Advisor

Timothy R. Anderson

Date of Award

1-1-2010

Document Type

Dissertation

Degree Name

Doctor of Philosophy (Ph.D.) in Systems Science: Engineering Management

Department

Systems Science

Physical Description

1 online resource (vii, 294 p.) : ill. (some col.)

Subjects

Forestry innovations, Forest products industry -- Management, Forest products industry -- Quality control, Total quality management

DOI

10.15760/etd.136

Abstract

In many business sectors today, the focus on quality as a competitive tool is being replaced by a focus on innovation. Research exploring connections between quality management, innovation, and company performance suggests that quality is 'necessary but insufficient' in today's business environment. In short, the question facing managers, particularly those in small firms, is how to adapt their quality management practices to achieve innovation performance in addition to quality performance. To answer this question, West Coast U.S. forest products manufacturers were surveyed about quality management practices and performance with respect to both quality and innovation. Quality management practices were assessed following the systems perspective articulated by the Malcolm Baldrige National Quality Award. Data envelopment analysis was used to identify companies efficiently using quality management practices to lead to quality and/or innovation performance. Survey responses from the efficient firms were then analyzed via cluster analysis to identify two categories of firms: those achieving primarily quality outcomes and those achieving both quality and innovation outcomes. Executives from two firms in each category were interviewed to provide detail on the management practices used by the companies. Interview transcripts were examined to identify similarities and differences in practices between the two categories of firms. Results suggest several specific areas of focus for firms wanting to adapt their quality management practices to achieve both quality and innovation performance. For example, firms focused on innovation proactively seek to identify and meet customers' needs whereas quality-focused firms primarily emphasize reacting to customer complaints. More specifically with respect to 'customer focus', firms focused on innovation emphasize convenience for their customers through practices such as standardizing product lines and providing product specifications on their websites. In contrast, neither quality-focused firm had a website. These firms were at their production capacity (at least prior to the recession) and viewed websites strictly as a means to attract new business rather than as a service to existing customers. Also with regards to customer focus, firms focused on innovation sought to generate new business - not just for their company, but for their customers as well. Beyond customer focus, firms focused on innovation provide employees with opportunities to help the organization implement changes. With respect to benchmarking, firms focused on innovation actively sought to measure their performance against the 'best practice' in the industry; firms focused primarily on quality performance demonstrated little if any emphasis on benchmarking. Finally, there were apparent overarching and hence cultural differences between the two categories of firms - firms focused on innovation were more proactive, strategic, and willing to take risk; in addition, these firms discussed innovation as the means to improve product quality, reduce costs, or attract new customers. By contrast, the quality-focused firms were reactive, conservative, and risk-averse; these firms discussed innovation primarily as 'technology' without reference to potential linkages to company performance.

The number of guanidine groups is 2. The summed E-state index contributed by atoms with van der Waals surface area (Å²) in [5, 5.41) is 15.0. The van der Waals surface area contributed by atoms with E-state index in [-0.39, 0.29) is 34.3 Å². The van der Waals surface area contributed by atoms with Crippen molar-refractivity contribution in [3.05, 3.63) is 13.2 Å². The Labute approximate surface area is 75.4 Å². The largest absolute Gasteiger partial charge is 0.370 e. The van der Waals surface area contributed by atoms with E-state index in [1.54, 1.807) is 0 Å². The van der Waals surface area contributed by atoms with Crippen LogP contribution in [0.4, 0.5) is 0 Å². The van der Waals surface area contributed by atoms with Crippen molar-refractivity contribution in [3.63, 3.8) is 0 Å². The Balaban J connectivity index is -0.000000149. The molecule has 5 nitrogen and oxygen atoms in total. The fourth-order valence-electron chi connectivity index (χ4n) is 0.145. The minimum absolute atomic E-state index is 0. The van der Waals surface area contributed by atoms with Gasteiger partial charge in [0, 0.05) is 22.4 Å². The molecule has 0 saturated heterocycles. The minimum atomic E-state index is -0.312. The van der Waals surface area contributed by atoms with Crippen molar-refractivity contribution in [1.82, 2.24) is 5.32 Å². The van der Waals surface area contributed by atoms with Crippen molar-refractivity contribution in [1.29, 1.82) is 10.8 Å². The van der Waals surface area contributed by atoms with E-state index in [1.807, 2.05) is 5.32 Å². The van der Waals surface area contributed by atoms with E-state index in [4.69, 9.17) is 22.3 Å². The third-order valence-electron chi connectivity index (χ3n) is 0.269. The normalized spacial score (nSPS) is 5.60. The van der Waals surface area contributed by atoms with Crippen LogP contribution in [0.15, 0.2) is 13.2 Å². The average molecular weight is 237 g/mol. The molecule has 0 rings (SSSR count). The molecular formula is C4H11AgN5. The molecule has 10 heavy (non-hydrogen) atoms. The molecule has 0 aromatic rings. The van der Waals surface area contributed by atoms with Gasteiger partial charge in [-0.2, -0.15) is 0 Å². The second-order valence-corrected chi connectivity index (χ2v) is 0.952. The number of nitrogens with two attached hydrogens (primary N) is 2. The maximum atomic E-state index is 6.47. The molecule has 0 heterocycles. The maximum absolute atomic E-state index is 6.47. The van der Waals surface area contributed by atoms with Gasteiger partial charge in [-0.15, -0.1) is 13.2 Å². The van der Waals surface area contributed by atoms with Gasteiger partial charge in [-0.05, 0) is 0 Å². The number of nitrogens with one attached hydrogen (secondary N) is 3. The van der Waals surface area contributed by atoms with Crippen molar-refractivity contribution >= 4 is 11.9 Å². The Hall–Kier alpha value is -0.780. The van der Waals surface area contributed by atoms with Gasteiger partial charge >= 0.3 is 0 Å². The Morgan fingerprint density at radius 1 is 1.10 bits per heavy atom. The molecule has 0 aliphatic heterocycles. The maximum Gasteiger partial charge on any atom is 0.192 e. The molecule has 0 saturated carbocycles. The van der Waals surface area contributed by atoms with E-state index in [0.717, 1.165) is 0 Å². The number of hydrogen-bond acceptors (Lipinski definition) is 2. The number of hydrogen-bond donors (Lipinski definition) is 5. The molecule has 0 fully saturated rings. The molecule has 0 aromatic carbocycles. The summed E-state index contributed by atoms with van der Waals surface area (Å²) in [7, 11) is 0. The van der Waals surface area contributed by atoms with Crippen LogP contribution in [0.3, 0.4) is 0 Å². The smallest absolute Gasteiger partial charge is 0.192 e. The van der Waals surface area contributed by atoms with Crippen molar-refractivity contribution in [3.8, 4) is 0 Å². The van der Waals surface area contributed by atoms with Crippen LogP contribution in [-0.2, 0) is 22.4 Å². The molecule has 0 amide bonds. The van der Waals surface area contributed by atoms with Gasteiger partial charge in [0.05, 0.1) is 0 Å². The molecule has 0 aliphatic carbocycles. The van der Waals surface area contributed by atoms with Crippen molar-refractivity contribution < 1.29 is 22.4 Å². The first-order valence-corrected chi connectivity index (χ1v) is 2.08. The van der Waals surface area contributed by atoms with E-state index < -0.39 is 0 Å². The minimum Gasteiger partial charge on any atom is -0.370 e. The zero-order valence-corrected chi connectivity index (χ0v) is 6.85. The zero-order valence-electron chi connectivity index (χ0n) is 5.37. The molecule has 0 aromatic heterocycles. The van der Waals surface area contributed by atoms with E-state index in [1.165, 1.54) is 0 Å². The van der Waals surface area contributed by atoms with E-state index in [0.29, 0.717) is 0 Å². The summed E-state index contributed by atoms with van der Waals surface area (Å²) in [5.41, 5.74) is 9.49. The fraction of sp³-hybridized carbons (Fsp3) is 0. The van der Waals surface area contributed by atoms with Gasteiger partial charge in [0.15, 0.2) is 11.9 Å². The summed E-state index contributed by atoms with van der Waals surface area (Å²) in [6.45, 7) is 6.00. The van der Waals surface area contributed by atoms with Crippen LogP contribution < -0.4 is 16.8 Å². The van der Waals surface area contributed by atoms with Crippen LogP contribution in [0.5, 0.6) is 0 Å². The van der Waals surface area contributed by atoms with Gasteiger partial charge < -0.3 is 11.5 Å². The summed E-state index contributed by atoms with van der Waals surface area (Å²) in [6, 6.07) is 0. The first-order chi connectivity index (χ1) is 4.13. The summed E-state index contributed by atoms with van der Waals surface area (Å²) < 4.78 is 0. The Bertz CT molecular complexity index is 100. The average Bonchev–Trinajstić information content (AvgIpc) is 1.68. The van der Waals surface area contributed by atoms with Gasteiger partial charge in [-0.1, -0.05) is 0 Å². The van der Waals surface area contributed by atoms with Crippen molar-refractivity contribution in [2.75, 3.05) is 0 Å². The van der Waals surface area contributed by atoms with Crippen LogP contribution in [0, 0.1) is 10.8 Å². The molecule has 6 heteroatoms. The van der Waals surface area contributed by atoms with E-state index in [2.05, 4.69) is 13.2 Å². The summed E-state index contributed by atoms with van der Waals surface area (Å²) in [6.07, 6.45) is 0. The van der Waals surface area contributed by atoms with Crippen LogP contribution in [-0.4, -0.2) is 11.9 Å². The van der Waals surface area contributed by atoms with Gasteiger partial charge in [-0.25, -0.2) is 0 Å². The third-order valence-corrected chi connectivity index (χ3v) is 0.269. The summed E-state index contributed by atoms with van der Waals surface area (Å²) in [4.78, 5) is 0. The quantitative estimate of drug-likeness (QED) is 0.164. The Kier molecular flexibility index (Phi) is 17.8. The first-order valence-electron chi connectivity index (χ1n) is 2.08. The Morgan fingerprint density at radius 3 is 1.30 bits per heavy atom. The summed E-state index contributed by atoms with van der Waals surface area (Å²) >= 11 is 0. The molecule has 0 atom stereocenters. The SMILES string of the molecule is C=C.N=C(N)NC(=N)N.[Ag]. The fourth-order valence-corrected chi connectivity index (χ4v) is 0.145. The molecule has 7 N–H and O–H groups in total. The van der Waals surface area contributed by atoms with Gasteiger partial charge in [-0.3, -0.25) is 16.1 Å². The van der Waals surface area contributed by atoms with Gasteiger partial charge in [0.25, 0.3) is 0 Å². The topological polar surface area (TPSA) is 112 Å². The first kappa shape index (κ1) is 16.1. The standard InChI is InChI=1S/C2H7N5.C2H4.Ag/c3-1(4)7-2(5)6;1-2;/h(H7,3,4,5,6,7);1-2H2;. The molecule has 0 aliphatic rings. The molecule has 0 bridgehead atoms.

Description

Portland State University. Systems Science Ph. D. Program

Persistent Identifier

http://archives.pdx.edu/ds/psu/6946

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